A Pittsburgh Rabbi’s 1908 Sermon Rings Eerily True Today
Rabbi Moshe Shimon Sivitz served as the Chief (Orthodox) Rabbi of Pittsburgh from the last decade of the 19th century until his death in 1936. Born in Lithuania and trained in its yeshivot, he was renowned both for his Talmudic erudition and for his clever and occasionally abrasive homilies. He was a “rabbi’s rabbi”, publishing several volumes of his own sermons that other rabbis used as source material for their own preaching.
In 1908, he published Pri Yehezkel, his fourth homiletic volume. In this book, instead of reproducing entire extended sermons, he records and indexes 500 shorter ideas, quips, and novellae.
One of his ideas seems especially poignant in light of the massacre that occurred in his city this past Shabbat. The mini-sermon is reproduced here in translation, with some explanatory notes in square brackets:
“Jacob called the name of that place ‘Beit El’ [‘The House of God’], whereas Luz was the original name of the city” [Genesis 28:19].
At first glance [one can ask]: Why did our holy Torah need to tell us of the change to this city’s name? Indeed, a moral lesson is enwrapped in this verse. Let us take an example: We always ask so-and-so, “Why do you conduct yourself in a manner that goes against justice and uprightness?” And he answers, “I am in America.”
In truth, in the future we will have to answer [for this]. It is a good and bountiful land, in which we are free to worship God as we wish; on every Sabbath of the entire year, the schools for the study of languages are closed. Is it not incumbent upon us to sanctify this place, in which we can raise our children for lives of Torah and service of God without any hindrance to our observance of our laws as we are commanded?
This is what our holy Torah enfolds within its telling us that Jacob came to the city of Luz and made it into a Beit El, a house of God. Likewise, God said to Moses that the place where he stood is holy soil—the fact that you are standing on it makes it a holy place, for you bring honor to the place. We, too, must resolve to do so; every place we go, we must sanctify, transforming Luz into the house of God.
In this short homily, Rabbi Sivitz lays out something of a blueprint for Jewish life in America. He was all too aware that the masses of Eastern European Jewish migrants to America were changing their behavioral patterns to conform to American norms. This was a familiar story and the source of no small amount of frustration for the Orthodox rabbis of the day.
However, instead of reacting with despair and lamentation, Rabbi Sivitz offers a positive alternative. Taking his cue from the Biblical patriarch Jacob’s rechristening of Luz as Beit El, Rabbi Sivitz asserts that the freedoms and conditions of life in America make it possible for Jews to transform their environment instead of conforming to it. America is fertile ground for a life devoted to the study and practice of the Torah, its values and precepts, and to worshipping and serving God.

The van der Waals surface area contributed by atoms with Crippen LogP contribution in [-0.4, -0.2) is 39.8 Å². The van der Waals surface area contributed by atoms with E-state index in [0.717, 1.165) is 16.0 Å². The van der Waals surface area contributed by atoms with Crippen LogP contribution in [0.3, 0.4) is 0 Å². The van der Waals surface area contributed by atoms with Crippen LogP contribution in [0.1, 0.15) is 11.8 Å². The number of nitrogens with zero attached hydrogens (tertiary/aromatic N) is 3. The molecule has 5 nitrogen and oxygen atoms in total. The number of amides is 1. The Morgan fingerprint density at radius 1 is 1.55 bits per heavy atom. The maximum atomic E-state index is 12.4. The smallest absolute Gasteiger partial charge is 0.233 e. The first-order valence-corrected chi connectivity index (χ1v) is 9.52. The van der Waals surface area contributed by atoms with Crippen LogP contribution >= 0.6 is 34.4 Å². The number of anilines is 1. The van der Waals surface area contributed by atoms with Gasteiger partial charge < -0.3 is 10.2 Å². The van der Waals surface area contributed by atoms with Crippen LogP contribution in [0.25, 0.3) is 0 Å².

Rabbi Sivitz was right, and indeed, Jews have transformed and continue to shape America in accordance with values and ideals drawn from our Torah and tradition. What Rabbi Sivitz did not tell us here, though, is that the attempt to shape America in accordance with Torah ideals would have consequences. We can imagine that some ancient Luzzites resisted Jacob’s recasting their city as God’s domicile, much as some Americans consider Jewish attempts to bring the US closer to Torah ideals to be a betrayal of the real, original America, a foreign element, a cancer that must be removed before it metastasizes.
Rabbi Sivitz did not tell us that when we build our houses of God on American soil, and when they function as greenhouses for cultivating generations of Jews who, with the Torah as their polestar, seek the betterment of society and humanity, or pledge, as HIAS does, to “Welcome the stranger. Protect the refugee” — they will become targets of attack.
But let us imagine, for a moment, that Rabbi Sivitz had warned us of the implications of allowing the Torah and its values to take root and flourish in America. What if he would have written, “Know that we Jews have a tremendous amount to offer America, but it will exact a terrible price; it will effectively put a bull’s-eye on every single synagogue, school, or community center”? What if he would have said, paraphrasing Isaiah (50:6), “Your back will be offered to the floggers, your cheeks to those who pull out your hair; you will be insulted to your face and spat upon”? Could he have imagined the events of October 2018?
In fact, members of Rabbi Sivitz’s generation would not have had to use their imaginations at all. 1908 was only five years removed from the Kishinev Pogrom and only five years prior to the lynching of Leo Frank. The ultra-nationalist Black Hundreds were targeting Jews throughout the Russian Empire, and the Populist Movement in America was trotting out the classic anti-Semitic tropes of Jews controlling international banking. Protocols of the Elders of Zion, hot off the press, was an international bestseller.
Given this perspective, Rabbi Sivitz’s idea that the Jews could transform America from a Luz into a Beit El appears even bolder and more ambitious. Those events are now in the distant past, and we dream of making those transformative contributions without endangering ourselves. We pray that we never again have to pay such a steep price for our transformative acts of love and kindness. At times like these, though, we have the opportunity to reaffirm that , in truth, we would never stop, no matter the consequences.
Elli Fischer is a rabbi, translator, and writer living in Modi’in, Israel and a graduate student in Jewish History at Tel Aviv University. A founding editor of The Lehrhaus, he is a regular columnist at The Forward and other Jewish media outlets. Follow him on Facebook and Twitter.